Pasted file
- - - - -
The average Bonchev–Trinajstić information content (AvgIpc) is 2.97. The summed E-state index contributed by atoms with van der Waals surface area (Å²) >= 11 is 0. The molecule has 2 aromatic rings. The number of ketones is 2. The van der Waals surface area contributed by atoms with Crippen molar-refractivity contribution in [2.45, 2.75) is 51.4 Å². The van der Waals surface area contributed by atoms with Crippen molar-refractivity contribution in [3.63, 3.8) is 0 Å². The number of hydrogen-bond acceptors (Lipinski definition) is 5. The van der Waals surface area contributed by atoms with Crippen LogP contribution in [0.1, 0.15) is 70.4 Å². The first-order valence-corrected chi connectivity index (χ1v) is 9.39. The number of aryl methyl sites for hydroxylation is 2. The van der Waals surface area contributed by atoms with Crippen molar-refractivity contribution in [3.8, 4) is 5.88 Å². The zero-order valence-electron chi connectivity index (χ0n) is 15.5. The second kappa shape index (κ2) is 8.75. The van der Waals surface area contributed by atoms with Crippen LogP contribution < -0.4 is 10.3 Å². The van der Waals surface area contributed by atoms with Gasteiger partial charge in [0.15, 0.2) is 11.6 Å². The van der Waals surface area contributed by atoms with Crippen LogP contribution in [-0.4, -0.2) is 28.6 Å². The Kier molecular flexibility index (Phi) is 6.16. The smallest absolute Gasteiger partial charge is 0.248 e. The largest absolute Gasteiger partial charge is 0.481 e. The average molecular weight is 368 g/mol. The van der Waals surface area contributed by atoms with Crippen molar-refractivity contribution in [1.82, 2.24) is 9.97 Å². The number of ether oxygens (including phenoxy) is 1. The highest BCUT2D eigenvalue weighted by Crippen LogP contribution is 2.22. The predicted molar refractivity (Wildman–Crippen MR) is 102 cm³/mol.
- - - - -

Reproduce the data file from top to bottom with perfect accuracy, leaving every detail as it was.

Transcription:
The average Bonchev–Trinajstić information content (AvgIpc) is 2.97. The summed E-state index contributed by atoms with van der Waals surface area (Å²) >= 11 is 0. The molecule has 2 aromatic rings. The number of ketones is 2. The van der Waals surface area contributed by atoms with Crippen molar-refractivity contribution in [2.45, 2.75) is 51.4 Å². The van der Waals surface area contributed by atoms with Crippen molar-refractivity contribution in [3.63, 3.8) is 0 Å². The number of hydrogen-bond acceptors (Lipinski definition) is 5. The van der Waals surface area contributed by atoms with Crippen LogP contribution in [0.1, 0.15) is 70.4 Å². The first-order valence-corrected chi connectivity index (χ1v) is 9.39. The number of aryl methyl sites for hydroxylation is 2. The van der Waals surface area contributed by atoms with Crippen molar-refractivity contribution in [3.8, 4) is 5.88 Å². The zero-order valence-electron chi connectivity index (χ0n) is 15.5. The second kappa shape index (κ2) is 8.75. The van der Waals surface area contributed by atoms with Crippen LogP contribution < -0.4 is 10.3 Å². The van der Waals surface area contributed by atoms with Gasteiger partial charge in [0.15, 0.2) is 11.6 Å². The van der Waals surface area contributed by atoms with Crippen LogP contribution in [-0.4, -0.2) is 28.6 Å². The Kier molecular flexibility index (Phi) is 6.16. The smallest absolute Gasteiger partial charge is 0.248 e. The largest absolute Gasteiger partial charge is 0.481 e. The average molecular weight is 368 g/mol. The van der Waals surface area contributed by atoms with Crippen molar-refractivity contribution in [1.82, 2.24) is 9.97 Å². The number of ether oxygens (including phenoxy) is 1. The highest BCUT2D eigenvalue weighted by Crippen LogP contribution is 2.22. The predicted molar refractivity (Wildman–Crippen MR) is 102 cm³/mol.